While the literature on emotional labour has concentrated on worker feelings, this article assesses the capacity of an occupational role to deal with the feelings of the service user and, in particular, whether this capacity constitutes a skill. It focuses on the healthcare assistant, an unregulated role increasingly important in the delivery of hospital care. The capacity of this role to manage the emotions of patients has been questioned. However, drawing upon case study data, the role is presented as an effective manager of patient emotions, an outcome partly related to the HCAs’ abilities, but more closely to the patients viewing HCAs as ‘one of us’.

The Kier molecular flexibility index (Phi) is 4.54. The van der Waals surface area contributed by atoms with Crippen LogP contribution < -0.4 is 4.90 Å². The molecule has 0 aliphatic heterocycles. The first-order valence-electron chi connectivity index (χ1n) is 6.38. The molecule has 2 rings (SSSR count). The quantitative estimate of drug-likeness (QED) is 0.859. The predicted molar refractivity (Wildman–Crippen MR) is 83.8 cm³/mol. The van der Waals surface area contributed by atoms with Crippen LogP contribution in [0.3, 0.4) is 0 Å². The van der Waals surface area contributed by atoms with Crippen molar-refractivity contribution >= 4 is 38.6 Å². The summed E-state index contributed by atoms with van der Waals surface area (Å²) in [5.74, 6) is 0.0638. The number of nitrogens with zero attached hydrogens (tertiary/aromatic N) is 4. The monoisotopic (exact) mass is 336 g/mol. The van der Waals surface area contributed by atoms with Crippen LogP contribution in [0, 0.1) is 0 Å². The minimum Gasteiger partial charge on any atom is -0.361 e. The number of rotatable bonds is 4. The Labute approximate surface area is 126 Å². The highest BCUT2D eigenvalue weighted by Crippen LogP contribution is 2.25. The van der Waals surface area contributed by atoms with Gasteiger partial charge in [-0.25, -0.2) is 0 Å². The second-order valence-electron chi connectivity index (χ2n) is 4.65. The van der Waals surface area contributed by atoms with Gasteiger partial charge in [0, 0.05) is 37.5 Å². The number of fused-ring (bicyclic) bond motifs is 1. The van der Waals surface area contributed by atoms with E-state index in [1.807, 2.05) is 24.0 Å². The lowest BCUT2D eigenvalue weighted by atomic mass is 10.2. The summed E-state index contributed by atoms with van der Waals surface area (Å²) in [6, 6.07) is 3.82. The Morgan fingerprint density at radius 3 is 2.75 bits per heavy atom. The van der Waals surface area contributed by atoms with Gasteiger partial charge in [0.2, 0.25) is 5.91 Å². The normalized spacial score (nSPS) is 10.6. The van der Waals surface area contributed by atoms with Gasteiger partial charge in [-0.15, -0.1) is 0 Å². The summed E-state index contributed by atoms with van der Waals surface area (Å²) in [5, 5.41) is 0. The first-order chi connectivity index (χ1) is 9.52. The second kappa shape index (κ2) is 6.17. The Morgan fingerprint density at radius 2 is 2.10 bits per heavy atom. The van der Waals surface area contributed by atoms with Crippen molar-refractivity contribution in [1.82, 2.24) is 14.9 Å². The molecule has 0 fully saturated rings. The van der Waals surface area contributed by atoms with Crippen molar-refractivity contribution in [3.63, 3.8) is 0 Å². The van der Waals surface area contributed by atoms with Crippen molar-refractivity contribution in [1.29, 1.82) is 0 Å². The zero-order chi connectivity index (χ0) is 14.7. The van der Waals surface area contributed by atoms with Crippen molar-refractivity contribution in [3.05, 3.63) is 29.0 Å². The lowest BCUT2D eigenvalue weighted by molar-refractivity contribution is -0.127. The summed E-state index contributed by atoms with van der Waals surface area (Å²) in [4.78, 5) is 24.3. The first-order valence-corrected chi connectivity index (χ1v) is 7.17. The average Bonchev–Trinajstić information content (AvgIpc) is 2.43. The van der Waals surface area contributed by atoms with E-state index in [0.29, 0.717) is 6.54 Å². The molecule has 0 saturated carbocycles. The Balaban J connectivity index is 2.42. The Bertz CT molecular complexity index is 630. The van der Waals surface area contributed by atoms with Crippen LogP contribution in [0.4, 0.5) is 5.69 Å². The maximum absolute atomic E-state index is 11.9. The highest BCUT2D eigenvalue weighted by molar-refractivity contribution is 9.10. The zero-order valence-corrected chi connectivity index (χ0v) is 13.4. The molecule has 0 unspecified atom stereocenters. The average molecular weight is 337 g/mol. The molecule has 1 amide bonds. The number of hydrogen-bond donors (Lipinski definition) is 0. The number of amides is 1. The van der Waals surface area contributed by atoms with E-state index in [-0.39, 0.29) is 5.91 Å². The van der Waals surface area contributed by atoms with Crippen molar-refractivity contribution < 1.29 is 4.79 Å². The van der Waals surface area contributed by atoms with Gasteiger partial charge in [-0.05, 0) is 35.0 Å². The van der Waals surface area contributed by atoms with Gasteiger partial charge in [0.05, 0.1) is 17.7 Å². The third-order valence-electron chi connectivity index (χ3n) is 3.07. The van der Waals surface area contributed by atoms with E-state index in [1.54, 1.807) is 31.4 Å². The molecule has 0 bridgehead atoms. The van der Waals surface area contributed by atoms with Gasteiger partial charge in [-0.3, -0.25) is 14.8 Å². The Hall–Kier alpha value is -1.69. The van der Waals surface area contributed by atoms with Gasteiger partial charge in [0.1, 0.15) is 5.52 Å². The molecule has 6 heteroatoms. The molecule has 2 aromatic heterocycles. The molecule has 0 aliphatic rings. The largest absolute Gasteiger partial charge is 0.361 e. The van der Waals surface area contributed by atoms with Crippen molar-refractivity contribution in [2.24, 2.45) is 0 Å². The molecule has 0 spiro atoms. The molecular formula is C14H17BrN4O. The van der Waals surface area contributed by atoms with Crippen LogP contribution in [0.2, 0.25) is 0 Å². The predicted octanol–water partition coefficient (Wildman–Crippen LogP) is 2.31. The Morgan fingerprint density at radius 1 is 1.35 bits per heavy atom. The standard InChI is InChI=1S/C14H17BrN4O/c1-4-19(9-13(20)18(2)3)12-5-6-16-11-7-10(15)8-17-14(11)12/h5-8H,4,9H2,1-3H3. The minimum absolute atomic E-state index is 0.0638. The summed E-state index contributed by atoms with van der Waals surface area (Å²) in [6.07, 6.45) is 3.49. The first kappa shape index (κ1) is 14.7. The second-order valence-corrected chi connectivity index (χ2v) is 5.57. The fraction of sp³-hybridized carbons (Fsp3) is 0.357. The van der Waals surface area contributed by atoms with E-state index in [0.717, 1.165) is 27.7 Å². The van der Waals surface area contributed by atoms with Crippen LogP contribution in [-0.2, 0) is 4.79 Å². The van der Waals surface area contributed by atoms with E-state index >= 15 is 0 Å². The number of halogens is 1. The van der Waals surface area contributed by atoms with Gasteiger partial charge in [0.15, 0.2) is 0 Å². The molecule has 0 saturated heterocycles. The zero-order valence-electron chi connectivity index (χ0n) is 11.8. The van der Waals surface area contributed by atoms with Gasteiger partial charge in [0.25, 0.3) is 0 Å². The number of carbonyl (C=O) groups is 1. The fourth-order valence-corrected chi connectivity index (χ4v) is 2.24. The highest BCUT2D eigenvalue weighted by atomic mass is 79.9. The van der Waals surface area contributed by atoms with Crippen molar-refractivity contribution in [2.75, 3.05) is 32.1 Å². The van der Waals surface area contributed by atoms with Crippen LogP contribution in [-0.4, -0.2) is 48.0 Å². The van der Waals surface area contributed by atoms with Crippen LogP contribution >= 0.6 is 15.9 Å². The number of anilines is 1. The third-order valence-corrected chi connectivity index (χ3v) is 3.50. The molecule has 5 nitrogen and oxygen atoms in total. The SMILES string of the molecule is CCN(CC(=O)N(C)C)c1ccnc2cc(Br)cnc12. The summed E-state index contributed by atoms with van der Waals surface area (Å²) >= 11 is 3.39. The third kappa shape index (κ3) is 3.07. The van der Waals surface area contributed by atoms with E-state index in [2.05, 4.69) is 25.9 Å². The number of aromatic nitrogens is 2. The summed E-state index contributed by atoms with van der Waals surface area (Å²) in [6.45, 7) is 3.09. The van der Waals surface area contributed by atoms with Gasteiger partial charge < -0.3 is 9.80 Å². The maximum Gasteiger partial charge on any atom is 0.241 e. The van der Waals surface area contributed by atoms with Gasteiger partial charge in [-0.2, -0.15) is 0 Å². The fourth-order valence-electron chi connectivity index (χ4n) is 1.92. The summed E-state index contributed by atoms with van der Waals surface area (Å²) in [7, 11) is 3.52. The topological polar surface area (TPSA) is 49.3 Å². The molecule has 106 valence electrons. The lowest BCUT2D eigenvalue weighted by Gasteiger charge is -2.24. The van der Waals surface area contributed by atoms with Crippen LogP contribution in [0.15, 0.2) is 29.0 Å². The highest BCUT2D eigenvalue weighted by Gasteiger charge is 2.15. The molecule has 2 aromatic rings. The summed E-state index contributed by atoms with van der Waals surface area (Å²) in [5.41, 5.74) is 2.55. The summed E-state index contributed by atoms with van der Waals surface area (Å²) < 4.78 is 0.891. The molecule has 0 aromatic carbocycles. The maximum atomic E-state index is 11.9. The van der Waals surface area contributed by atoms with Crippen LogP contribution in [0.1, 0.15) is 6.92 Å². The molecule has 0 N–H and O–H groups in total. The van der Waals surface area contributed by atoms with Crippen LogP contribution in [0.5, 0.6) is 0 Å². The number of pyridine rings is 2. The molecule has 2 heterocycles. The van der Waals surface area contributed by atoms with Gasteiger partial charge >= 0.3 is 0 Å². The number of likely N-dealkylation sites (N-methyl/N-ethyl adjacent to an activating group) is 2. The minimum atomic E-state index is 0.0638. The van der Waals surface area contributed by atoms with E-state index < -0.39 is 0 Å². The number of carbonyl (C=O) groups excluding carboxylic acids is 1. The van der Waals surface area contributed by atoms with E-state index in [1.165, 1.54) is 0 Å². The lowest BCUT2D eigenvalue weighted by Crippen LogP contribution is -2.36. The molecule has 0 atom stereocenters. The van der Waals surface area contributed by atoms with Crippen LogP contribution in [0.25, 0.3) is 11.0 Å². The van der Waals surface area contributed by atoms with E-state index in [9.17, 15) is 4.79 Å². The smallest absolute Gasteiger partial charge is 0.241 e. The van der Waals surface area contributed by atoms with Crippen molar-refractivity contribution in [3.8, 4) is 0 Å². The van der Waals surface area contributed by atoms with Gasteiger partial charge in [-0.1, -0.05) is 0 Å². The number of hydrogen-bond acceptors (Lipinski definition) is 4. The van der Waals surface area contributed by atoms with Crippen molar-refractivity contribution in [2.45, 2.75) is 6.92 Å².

|Number of pages
|Work, Employment and Society
|Early online date
|19 Feb 2015
|E-pub ahead of print - 19 Feb 2015